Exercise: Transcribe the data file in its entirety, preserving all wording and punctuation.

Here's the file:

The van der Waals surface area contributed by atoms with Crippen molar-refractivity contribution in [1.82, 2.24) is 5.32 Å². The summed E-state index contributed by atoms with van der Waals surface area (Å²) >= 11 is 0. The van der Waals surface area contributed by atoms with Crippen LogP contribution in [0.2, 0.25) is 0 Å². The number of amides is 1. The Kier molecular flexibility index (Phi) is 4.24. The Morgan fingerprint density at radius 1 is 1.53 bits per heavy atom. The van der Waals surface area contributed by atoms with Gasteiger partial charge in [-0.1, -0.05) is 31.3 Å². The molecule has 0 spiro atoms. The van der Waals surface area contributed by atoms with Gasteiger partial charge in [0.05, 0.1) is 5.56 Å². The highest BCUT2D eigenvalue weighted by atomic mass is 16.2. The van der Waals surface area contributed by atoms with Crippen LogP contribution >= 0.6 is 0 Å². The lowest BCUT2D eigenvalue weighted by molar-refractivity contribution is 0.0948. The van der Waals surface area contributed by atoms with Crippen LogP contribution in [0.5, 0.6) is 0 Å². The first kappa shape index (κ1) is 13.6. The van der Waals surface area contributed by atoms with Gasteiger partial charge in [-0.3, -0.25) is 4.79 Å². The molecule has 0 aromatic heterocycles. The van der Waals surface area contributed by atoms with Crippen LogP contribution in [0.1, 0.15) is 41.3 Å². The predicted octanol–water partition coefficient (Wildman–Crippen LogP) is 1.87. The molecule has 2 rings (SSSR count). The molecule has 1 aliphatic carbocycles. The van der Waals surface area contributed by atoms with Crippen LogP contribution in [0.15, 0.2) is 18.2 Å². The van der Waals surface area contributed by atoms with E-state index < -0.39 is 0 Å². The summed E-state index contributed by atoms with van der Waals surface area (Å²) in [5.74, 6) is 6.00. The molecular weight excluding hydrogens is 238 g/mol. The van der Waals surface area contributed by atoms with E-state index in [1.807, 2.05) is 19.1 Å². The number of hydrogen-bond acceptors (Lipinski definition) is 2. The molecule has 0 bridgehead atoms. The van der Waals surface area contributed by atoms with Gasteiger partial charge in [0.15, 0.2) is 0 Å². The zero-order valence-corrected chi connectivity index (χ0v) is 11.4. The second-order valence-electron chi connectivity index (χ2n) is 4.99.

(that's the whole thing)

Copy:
The van der Waals surface area contributed by atoms with Crippen molar-refractivity contribution in [1.82, 2.24) is 5.32 Å². The summed E-state index contributed by atoms with van der Waals surface area (Å²) >= 11 is 0. The van der Waals surface area contributed by atoms with Crippen LogP contribution in [0.2, 0.25) is 0 Å². The number of amides is 1. The Kier molecular flexibility index (Phi) is 4.24. The Morgan fingerprint density at radius 1 is 1.53 bits per heavy atom. The van der Waals surface area contributed by atoms with Gasteiger partial charge in [-0.1, -0.05) is 31.3 Å². The molecule has 0 spiro atoms. The van der Waals surface area contributed by atoms with Gasteiger partial charge in [0.05, 0.1) is 5.56 Å². The highest BCUT2D eigenvalue weighted by atomic mass is 16.2. The van der Waals surface area contributed by atoms with Crippen LogP contribution >= 0.6 is 0 Å². The lowest BCUT2D eigenvalue weighted by molar-refractivity contribution is 0.0948. The van der Waals surface area contributed by atoms with Crippen LogP contribution in [0.5, 0.6) is 0 Å². The first kappa shape index (κ1) is 13.6. The van der Waals surface area contributed by atoms with Gasteiger partial charge in [-0.3, -0.25) is 4.79 Å². The molecule has 0 aromatic heterocycles. The van der Waals surface area contributed by atoms with Crippen LogP contribution in [0.1, 0.15) is 41.3 Å². The predicted octanol–water partition coefficient (Wildman–Crippen LogP) is 1.87. The molecule has 2 rings (SSSR count). The molecule has 1 aliphatic carbocycles. The van der Waals surface area contributed by atoms with Crippen LogP contribution in [0.15, 0.2) is 18.2 Å². The van der Waals surface area contributed by atoms with E-state index < -0.39 is 0 Å². The summed E-state index contributed by atoms with van der Waals surface area (Å²) in [5.74, 6) is 6.00. The molecular weight excluding hydrogens is 238 g/mol. The van der Waals surface area contributed by atoms with E-state index in [1.807, 2.05) is 19.1 Å². The number of hydrogen-bond acceptors (Lipinski definition) is 2. The molecule has 0 bridgehead atoms. The van der Waals surface area contributed by atoms with Gasteiger partial charge in [0.15, 0.2) is 0 Å². The zero-order valence-corrected chi connectivity index (χ0v) is 11.4. The second-order valence-electron chi connectivity index (χ2n) is 4.99.